Black Bartholomew Diaz and Colonial Pedagogy

Marcus Garvey famously proclaimed:

Whilst our God has no color, yet it is human to see everything through one’s own spectacles, and since the white people have seen their God through white spectacles, we have only now started out (late though it be) to see our God through our own spectacles. The God of Isaac and the God of Jacob let Him exist for the race that believes in the God of Isaac and the God of Jacob. We Negroes believe in the God of Ethiopia, the everlasting God—God the Father, God the Son and God the Holy Ghost, the One God of all ages. That is the God in whom we believe, but we shall worship Him through the spectacles of Ethiopia.

This is not just a theological proclamation. It is also a pedagogical directive. A properly “liberal” education would recognize that humanity wears a plurality of spectacles. And there is nothing wrong with looking at the world  through the spectacles of Ethiopia.

On 19th December 1931, a British member of the London Missionary Society sends a report back home from Bulawayo, Southern Rhodesia (present-day Zimbabwe). He details educational activities at Hope Fountain, the missionary school he works in. He singles out a piece of historical composition by one young Black-African student, which reads:

Bartholomew Diaz is the first black man who went to a new land. He started away by sailing on the sea in West Africa; he went for many days in the sea. His servants were afraid. They said to him let us go back. They were afraid because many days they never see land. Bartholomew Diaz said to them, will you be kind let us go for few days. When they still walking the storm came blow them back where they know not where they are. He began to sail in the West Africa until they see a green land and beautiful hills. He called this land Cape of Good Storm.

There is nothing wrong with this historical report. The student presumes that the first human to “discover” and sail round the southern tip of Africa was Black. And in all probability, wasn’t that the case?

In 1488 Bartholomew Diaz, the Portuguese explorer, is tasked to seek out the ancient Christian Ethiopian kingdom of Prester John. By 1931 it is not unusual at all to come across “Ethiopian” churches in Southern Africa, that is, churches that have decided to worship God through the spectacles of Ethiopia. One year prior to this report, on November 2nd 1930, Ras Tafari has been crowned in Ethiopia as Qedemawi Haile Selassie, King of King, Lords of Lords, Conquering Lion of the Tribe of Judah. And there is oral evidence to suggest that at the time some people in Southern Rhodesia have sighted up Selassie I as the Black redeemer featured in Revelations.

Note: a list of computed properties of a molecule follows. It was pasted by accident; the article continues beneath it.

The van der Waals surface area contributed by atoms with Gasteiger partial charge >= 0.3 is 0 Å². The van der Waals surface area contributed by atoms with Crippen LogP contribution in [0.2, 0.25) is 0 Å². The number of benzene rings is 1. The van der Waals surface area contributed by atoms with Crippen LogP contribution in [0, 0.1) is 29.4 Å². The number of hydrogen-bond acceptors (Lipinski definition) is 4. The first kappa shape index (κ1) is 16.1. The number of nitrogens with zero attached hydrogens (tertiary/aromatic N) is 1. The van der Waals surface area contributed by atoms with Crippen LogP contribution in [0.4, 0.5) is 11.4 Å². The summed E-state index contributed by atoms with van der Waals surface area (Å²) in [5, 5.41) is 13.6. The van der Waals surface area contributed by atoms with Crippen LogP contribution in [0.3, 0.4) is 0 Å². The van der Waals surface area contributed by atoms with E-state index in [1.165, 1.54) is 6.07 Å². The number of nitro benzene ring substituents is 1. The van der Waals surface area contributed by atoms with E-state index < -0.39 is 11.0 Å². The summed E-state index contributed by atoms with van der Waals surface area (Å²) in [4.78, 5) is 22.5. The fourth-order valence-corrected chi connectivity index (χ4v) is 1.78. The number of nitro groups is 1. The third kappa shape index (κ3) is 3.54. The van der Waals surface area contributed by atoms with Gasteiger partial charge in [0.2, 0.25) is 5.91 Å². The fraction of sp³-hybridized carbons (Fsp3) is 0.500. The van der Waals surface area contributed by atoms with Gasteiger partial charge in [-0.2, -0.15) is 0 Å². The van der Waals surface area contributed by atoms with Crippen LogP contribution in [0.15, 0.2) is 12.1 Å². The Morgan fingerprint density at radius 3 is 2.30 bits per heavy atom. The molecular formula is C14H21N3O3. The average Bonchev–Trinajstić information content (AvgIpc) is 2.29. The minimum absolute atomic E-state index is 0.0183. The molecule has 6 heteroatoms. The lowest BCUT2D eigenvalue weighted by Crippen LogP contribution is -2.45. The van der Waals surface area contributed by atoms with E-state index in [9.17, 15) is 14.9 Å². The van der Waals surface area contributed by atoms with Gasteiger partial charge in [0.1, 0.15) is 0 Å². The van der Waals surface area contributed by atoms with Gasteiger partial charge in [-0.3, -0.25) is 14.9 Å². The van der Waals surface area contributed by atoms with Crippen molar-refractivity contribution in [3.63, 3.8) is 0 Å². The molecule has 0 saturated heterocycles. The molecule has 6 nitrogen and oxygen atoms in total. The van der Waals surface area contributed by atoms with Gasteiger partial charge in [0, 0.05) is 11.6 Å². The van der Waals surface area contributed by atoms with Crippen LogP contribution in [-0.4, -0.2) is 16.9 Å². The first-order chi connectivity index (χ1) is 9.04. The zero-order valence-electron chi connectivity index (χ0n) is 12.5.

So why should this child not presume that Diaz is Black? And that Africans return to themselves? Is she not relating an African story, one that she is part of, one that she wants to make sense of for herself, one that is owned by more spectacles than white?

Everything that is wrong about colonial pedagogy – that selfish pedagogy that uses only one pair of spectacles, that pedagogy that still controls our schools and universities – is represented in the condescending comments of the missionary regarding this child’s historical comprehension:

Our old hero Bartholomew Diaz has figured in many compositions but never perhaps to greater effect than in the present one. That he should have unfortunately got mixed up with Columbus is to be regretted and we trust that the present composition will not create any bad feeling between these two great explorers in the land of shades.

Black history does not even deserve a comment.

But fear not. Those things that have been hidden from the “wise” and “prudent” have been revealed unto the babes.

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